The Mother’s Day Project

War is Personal

Archive for Iraq War

LaVena Johnson

LaVena Johnson died in Iraq in July, 2005. According to the Dept. of Defense, the cause of death was a self-inflicted wound.

Her family, however, does not believe this official version of what happened to their daughter and military documents they have obtained provide few, if any, answers to their questions. In fact, the official military documents raise a considerable number of questions about the circumstances surrounding LaVena Johnson’s death.

The Johnson family has raised compelling arguments for reopening the investigation into LaVena Johnson’s death, but the military has so far refused to act.

You can read more about this case, view a video of LaVena’s father, Dr. John Johnson, and sign a petition requesting the Armed Services Committees in Congress reopen LaVena Johnson’s case.

Spc. Kamisha J. Block

Spc. Block, of Vidor, Texas was a 2005 graduate of Vidor High School and was currently serving as a military police officer in an area north of Baghdad. She was killed in Iraq at age 20.

Her death was the result of non-hostile causes and is being investigated by the Department of Defense.

Spc. Block is the third female fatality recorded in the past two days.

Sgt. Princess C. Samuels

Sgt. Samuels, 22, of Mitchellville, Maryland, was one of two soldiers killed Aug. 15 during an attack, the Pentagon announced.

Samuels was the fourth woman from Maryland to die in the war. She was assigned to Headquarters and Headquarters Troop, 1st Brigade Combat Team, 1st Cavalry Division.

“I am very upset that this has happened,” Samuels’s distraught mother, Anika Lawal of Waldorf, told a reporter from the Washington Post. “I want to know why I’m planning a funeral while George Bush is planning a wedding.”

Sgt. Samuels is the 87th female Coalition member to die in Iraq.  Her funeral is scheduled for August 31st at Arlington National Cemetary.

Spc. Zandra T. Walker

A South Carolina woman was one of two Fort Hood, Texas-based soldiers that were killed by enemy fire in Iraq last week. Spc. Zandra T. Walker, 28, of Greenville, South Carolina, was killed along with Sgt. Princess C. Samuels, 22, of Mitchellville, Md., on Wednesday in Taji, Iraq. Their deaths were announced by the Defense Department today.

Walker was assigned to the 4th Battalion, 227th Aviation Regiment, 1st Aviation Cavalry Brigade, 1st Cavalry Division.

Walker fueled helicopters and was serving her second tour with the Army.

Spc. Walker’s twin sister, Yolanda Worthy, also joined the Army and was serving in Kuwait when she learned of her sister’s death. The family was last together earlier this summer to attend the funeral of a younger sister who died of brain cancer.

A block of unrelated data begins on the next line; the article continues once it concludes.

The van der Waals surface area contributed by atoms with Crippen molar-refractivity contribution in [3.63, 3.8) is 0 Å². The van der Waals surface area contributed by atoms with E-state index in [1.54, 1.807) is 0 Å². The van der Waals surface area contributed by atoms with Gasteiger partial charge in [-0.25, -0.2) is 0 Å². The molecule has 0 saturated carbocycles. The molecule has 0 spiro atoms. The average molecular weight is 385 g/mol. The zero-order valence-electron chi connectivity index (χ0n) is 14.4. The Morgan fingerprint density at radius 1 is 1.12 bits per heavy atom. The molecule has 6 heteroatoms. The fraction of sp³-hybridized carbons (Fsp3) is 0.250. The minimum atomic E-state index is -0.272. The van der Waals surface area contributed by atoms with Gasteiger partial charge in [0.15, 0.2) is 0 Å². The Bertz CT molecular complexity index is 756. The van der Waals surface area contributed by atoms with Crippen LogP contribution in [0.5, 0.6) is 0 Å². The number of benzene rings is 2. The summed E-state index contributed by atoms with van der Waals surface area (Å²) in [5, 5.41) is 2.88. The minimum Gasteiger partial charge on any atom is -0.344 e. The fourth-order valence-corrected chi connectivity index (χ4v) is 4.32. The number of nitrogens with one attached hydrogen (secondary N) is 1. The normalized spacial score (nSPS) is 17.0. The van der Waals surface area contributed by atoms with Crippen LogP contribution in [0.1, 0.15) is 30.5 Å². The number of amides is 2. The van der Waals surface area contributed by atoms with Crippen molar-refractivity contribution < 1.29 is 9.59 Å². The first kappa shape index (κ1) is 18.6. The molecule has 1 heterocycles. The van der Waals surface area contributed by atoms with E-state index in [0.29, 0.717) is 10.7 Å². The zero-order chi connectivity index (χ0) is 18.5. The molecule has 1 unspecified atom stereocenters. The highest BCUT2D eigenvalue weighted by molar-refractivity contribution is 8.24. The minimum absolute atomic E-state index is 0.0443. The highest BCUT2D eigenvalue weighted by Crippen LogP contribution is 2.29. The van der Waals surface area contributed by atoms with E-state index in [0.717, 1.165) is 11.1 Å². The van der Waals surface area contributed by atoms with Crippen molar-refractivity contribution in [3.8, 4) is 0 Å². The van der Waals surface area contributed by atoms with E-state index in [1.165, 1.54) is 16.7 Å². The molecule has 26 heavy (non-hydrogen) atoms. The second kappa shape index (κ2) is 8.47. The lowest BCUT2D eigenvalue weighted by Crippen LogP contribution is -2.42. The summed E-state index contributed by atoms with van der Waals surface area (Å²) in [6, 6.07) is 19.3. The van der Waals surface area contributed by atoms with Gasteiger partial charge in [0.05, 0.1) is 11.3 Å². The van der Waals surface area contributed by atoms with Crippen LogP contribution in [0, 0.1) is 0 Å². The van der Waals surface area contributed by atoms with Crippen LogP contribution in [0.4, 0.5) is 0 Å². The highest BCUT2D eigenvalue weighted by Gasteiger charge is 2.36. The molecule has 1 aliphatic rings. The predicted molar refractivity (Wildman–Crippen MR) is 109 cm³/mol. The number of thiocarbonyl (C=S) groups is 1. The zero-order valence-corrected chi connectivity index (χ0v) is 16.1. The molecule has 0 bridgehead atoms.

How Many More?

 

I’m nearing the end of an entire bolt of muslin and still, the names keep coming.  More children without parents.  More mothers and fathers losing sons and daughters.  More husbands and wives left without their partners.

This is becoming a project with no end.

Staff Sgt. Alicia Birchett

from the Cape Cod Times – A young mother of three who was a member of the Mashpee Wampanoag tribe, died last week in Iraq of injuries in a noncombat-related accident.
Staff Sgt. Alicia (Finklea) Birchett, 29, who graduated from Falmouth High School in 1995, died Aug. 9 in Baghdad from injuries sustained in a truck accident the day before, according to a press release from the U.S. Department of Defense.

The same release says the accident is under investigation.

Birchett, known to her friends and family as “Little Brown Bee,” was assigned to the 887th Engineer Co., 326th Engineer Battalion, 101st Sustainment Brigade, 101st Airborne Division out of Fort Campbell, Ky. Her decorations include the Bronze Star.

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Staff Sgt. Birchett is survived by her husband and three sons.  According to news sources, she will be laid to rest this weekend in a traditional Wampanoag ceremony.

Capt. Maria Ines Ortiz

A Puerto Rican Army nurse died on July 10th from wounds she suffered in a mortar attack in Baghdad’s Green Zone.  Capt. Ortiz was the first Army nurse to die from combat-related injuries in the Iraq war.

She had been serving in Iraq since September, and was caring for wounded Iraqis at a hospital inside the fortified district.

“She touched everyone’s lives and everything about her was positive,” her fiance, Juan Casiano, said from her mother’s home in Pennsauken, New Jersey. “She always carried a smile.”

“It was her calling,” said Casiano, an Army veteran. “I saw in her what everyone else sees, a beautiful person who brings joy to everyone she touches.”

Capt. Ortiz was forty years old and is survived by her parents and four sisters.  She is the 84th female fatality and the fourth name added to The Mother’s Day Project in the past two weeks.